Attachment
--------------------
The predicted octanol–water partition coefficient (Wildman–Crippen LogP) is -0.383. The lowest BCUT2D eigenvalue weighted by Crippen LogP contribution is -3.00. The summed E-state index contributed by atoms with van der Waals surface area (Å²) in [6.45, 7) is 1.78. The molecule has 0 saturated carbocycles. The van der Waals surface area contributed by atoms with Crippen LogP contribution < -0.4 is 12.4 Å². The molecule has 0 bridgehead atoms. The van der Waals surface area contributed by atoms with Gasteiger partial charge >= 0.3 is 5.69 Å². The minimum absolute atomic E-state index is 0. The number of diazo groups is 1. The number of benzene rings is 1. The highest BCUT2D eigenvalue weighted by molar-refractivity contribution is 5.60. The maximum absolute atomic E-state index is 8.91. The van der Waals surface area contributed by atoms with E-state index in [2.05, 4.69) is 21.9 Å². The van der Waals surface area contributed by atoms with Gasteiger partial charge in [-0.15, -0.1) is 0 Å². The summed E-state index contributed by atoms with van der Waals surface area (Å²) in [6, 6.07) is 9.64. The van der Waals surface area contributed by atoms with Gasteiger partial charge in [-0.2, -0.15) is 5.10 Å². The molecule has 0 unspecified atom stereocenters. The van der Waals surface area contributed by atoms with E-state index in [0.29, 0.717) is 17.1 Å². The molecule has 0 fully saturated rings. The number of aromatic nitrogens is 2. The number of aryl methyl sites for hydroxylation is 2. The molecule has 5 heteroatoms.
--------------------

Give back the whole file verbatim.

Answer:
The predicted octanol–water partition coefficient (Wildman–Crippen LogP) is -0.383. The lowest BCUT2D eigenvalue weighted by Crippen LogP contribution is -3.00. The summed E-state index contributed by atoms with van der Waals surface area (Å²) in [6.45, 7) is 1.78. The molecule has 0 saturated carbocycles. The van der Waals surface area contributed by atoms with Crippen LogP contribution < -0.4 is 12.4 Å². The molecule has 0 bridgehead atoms. The van der Waals surface area contributed by atoms with Gasteiger partial charge >= 0.3 is 5.69 Å². The minimum absolute atomic E-state index is 0. The number of diazo groups is 1. The number of benzene rings is 1. The highest BCUT2D eigenvalue weighted by molar-refractivity contribution is 5.60. The maximum absolute atomic E-state index is 8.91. The van der Waals surface area contributed by atoms with E-state index in [2.05, 4.69) is 21.9 Å². The van der Waals surface area contributed by atoms with Gasteiger partial charge in [-0.15, -0.1) is 0 Å². The summed E-state index contributed by atoms with van der Waals surface area (Å²) in [6, 6.07) is 9.64. The van der Waals surface area contributed by atoms with Gasteiger partial charge in [-0.2, -0.15) is 5.10 Å². The molecule has 0 unspecified atom stereocenters. The van der Waals surface area contributed by atoms with E-state index in [0.29, 0.717) is 17.1 Å². The molecule has 0 fully saturated rings. The number of aromatic nitrogens is 2. The number of aryl methyl sites for hydroxylation is 2. The molecule has 5 heteroatoms.